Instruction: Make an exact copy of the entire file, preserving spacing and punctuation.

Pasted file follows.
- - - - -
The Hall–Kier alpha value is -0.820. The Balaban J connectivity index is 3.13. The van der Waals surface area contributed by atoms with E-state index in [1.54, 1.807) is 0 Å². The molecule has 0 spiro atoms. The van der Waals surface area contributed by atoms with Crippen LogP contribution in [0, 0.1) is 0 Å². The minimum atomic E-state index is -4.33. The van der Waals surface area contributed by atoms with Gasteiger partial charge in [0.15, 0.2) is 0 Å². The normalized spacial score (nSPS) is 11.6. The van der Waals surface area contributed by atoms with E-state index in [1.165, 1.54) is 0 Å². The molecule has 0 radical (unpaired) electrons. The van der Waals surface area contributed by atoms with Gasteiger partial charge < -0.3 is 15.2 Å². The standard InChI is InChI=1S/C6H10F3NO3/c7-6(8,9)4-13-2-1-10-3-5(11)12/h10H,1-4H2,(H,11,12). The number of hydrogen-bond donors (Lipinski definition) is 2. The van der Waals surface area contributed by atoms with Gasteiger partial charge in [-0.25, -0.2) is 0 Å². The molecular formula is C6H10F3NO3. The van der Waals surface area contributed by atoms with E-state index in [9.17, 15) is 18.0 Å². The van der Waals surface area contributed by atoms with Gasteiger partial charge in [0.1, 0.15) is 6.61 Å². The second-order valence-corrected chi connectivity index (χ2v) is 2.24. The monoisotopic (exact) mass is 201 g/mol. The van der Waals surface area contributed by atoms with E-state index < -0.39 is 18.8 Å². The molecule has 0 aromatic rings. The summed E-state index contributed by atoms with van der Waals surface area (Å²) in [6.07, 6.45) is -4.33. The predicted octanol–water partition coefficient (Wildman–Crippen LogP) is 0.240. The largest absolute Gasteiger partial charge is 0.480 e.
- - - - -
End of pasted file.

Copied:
The Hall–Kier alpha value is -0.820. The Balaban J connectivity index is 3.13. The van der Waals surface area contributed by atoms with E-state index in [1.54, 1.807) is 0 Å². The molecule has 0 spiro atoms. The van der Waals surface area contributed by atoms with Crippen LogP contribution in [0, 0.1) is 0 Å². The minimum atomic E-state index is -4.33. The van der Waals surface area contributed by atoms with Gasteiger partial charge in [0.15, 0.2) is 0 Å². The normalized spacial score (nSPS) is 11.6. The van der Waals surface area contributed by atoms with E-state index in [1.165, 1.54) is 0 Å². The molecule has 0 radical (unpaired) electrons. The van der Waals surface area contributed by atoms with Gasteiger partial charge < -0.3 is 15.2 Å². The standard InChI is InChI=1S/C6H10F3NO3/c7-6(8,9)4-13-2-1-10-3-5(11)12/h10H,1-4H2,(H,11,12). The number of hydrogen-bond donors (Lipinski definition) is 2. The van der Waals surface area contributed by atoms with Gasteiger partial charge in [-0.25, -0.2) is 0 Å². The molecular formula is C6H10F3NO3. The van der Waals surface area contributed by atoms with E-state index in [9.17, 15) is 18.0 Å². The van der Waals surface area contributed by atoms with Gasteiger partial charge in [0.1, 0.15) is 6.61 Å². The second-order valence-corrected chi connectivity index (χ2v) is 2.24. The monoisotopic (exact) mass is 201 g/mol. The van der Waals surface area contributed by atoms with E-state index < -0.39 is 18.8 Å². The molecule has 0 aromatic rings. The summed E-state index contributed by atoms with van der Waals surface area (Å²) in [6.07, 6.45) is -4.33. The predicted octanol–water partition coefficient (Wildman–Crippen LogP) is 0.240. The largest absolute Gasteiger partial charge is 0.480 e.